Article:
Thu | Jan 24, 2019

Back to school for Plant Jamaica founder

Published:Saturday | February 7, 2015 | 12:00 AMPaul H. Williams
Sydney Klein (stooping) shows some of the participants in Source Farm's One One Coco Programme how to deal with compost (natural manure).
Two of the participants in the One One Coco programme at Source Farm sowing organic mustard seeds on Tuesday.
PHOTOS BY PAUL H. WILLIAMS Andrew Bruce (left) of Plant Jamaica discusses the transplanting of tomato stems with teacher Sydney Klein during a field session on Tuesday.

JOHN'S TOWN, St Thomas:

IT'S NOT a regular school. It's classes for farmers, under a programme called One One Coco, a four-week intensive course in which farmers are trained in organic farming and permaculture. It is hosted and coordinated by The Source Farm Foundation and Ecovillage at John's Town, St Thomas.

"The nature of the course is to take 10-15 students through a process of understanding the natural world in their care. The course is intensive and lasts for four weeks. The Jamaica Sustainable Farm Enterprise Programme, Farmer to Farmer programme, brings US volunteers in to teach the course. These volunteers are seasoned professionals working in the organic farming and sustainable development industry for decades," Nicola Shirley-Phillips of The Source Farm said.

Among this year's 12 students is Andrew Bruce, founder of Plant Jamaica, a thrust to create sustainable farms on inner-city empty spaces in Kingston and St Andrew.

From Kingston, Rural Xpress journeyed to Source Farm, and that's where we spoke with Bruce about the progress of his initiative, and why he has enrolled in the course.


"The objective (of Plant Jamaica) is to empower people, show them that there are ways and other means to make a living (so as) to be resourceful and not to be wasteful of the elements in their area," Bruce said.

His first intervention was 'Life Yard' at 41 Fleet Street, Parade Gardens, of which he said, "It's an explosion of ideas. I'm empowering people. It's a feel-good project, and it's working ... . These sorts of things should be encouraged for people to start their own NGOs." He has now extended the programme to Holy Family Primary School, where he can get "impressionable minds" to be interested in their environment and agriculture, to be socially responsible citizens.

But Bruce's background is not in farming and teaching, so he has been doing research and attending workshops to develop a knowledge base. He had been to Source Farm before, so when he started the school project, he contacted them seeking advice. Source Farm visited the school, showed the participant what to do, after which the school carried out what was taught. But to be more effective, Bruce chose to enrol in the One One Coco programme.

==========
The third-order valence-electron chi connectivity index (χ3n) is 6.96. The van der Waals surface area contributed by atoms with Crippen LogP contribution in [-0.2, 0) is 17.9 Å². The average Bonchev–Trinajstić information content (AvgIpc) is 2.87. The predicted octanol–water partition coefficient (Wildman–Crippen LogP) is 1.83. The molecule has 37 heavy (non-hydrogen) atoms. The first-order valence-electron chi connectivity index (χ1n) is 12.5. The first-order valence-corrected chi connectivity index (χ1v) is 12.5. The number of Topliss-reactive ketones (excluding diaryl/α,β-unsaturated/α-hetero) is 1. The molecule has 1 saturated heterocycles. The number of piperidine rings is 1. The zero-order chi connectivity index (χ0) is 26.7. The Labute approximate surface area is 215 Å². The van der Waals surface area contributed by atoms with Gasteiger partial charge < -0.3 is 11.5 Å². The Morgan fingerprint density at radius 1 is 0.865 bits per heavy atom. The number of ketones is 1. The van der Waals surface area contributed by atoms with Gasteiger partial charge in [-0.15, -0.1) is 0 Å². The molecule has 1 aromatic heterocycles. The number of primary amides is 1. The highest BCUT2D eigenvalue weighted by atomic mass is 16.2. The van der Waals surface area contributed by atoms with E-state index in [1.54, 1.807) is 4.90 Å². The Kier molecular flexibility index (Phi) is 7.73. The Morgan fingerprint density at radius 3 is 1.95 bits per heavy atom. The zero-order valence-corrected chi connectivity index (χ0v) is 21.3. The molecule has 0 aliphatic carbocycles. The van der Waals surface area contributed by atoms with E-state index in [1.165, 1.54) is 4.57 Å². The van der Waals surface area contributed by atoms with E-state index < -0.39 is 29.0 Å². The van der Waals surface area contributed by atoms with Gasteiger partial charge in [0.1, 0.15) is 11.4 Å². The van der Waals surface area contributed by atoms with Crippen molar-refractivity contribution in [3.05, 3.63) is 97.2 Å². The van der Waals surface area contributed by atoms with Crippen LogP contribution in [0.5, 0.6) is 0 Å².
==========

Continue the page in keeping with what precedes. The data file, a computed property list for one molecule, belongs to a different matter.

"The One One Coco is a programme designed to teach students permaculture and organic farming practices. What is unique about this course (is that) it is the only one that establishes permaculture as the foundation and then teaches organic farming. Permaculture allows the students the access to knowledge of soil, zone and sector, how various energies operates on the land, natural systems and cycles and encourage an intelligent design on the land before a blade of grass is cut or soil is removed," Nicola Shirley-Phillips of The Source Farm said.


From the programme, Bruce said he has learned much, in addition to what he said he had known about organic farming. The permaculture sessions, too, were enlightening, especially how to make use of the rain and the wind. But more importantly, he said, "What I am here to do is to basically understand how to design the curriculum, and know the theoretical information ... so I am taking all of this information now. As soon as I am done, the curriculum will be set. I will teach the teachers and the children," he said. But it is not all about cultivation.

Bruce wants to introduce life classes and other activities such as dancing and music. Yet, it's also about getting funding for the project, which he wants to introduce in as many schools as possible. "I set these ideas out. I market them, and I push to get the money to be able to do these things, and the participants, and the resources," he told Rural Xpress.

Up to Tuesday, when Rural Xpress spoke with Bruce, he said everything that he needed, he had got from the programme. "I think that if I leave the programme now, I have got enough to be able to understand the observations and the patterns. I wasn't far off track, but I really did not know how to grow anything until I came here."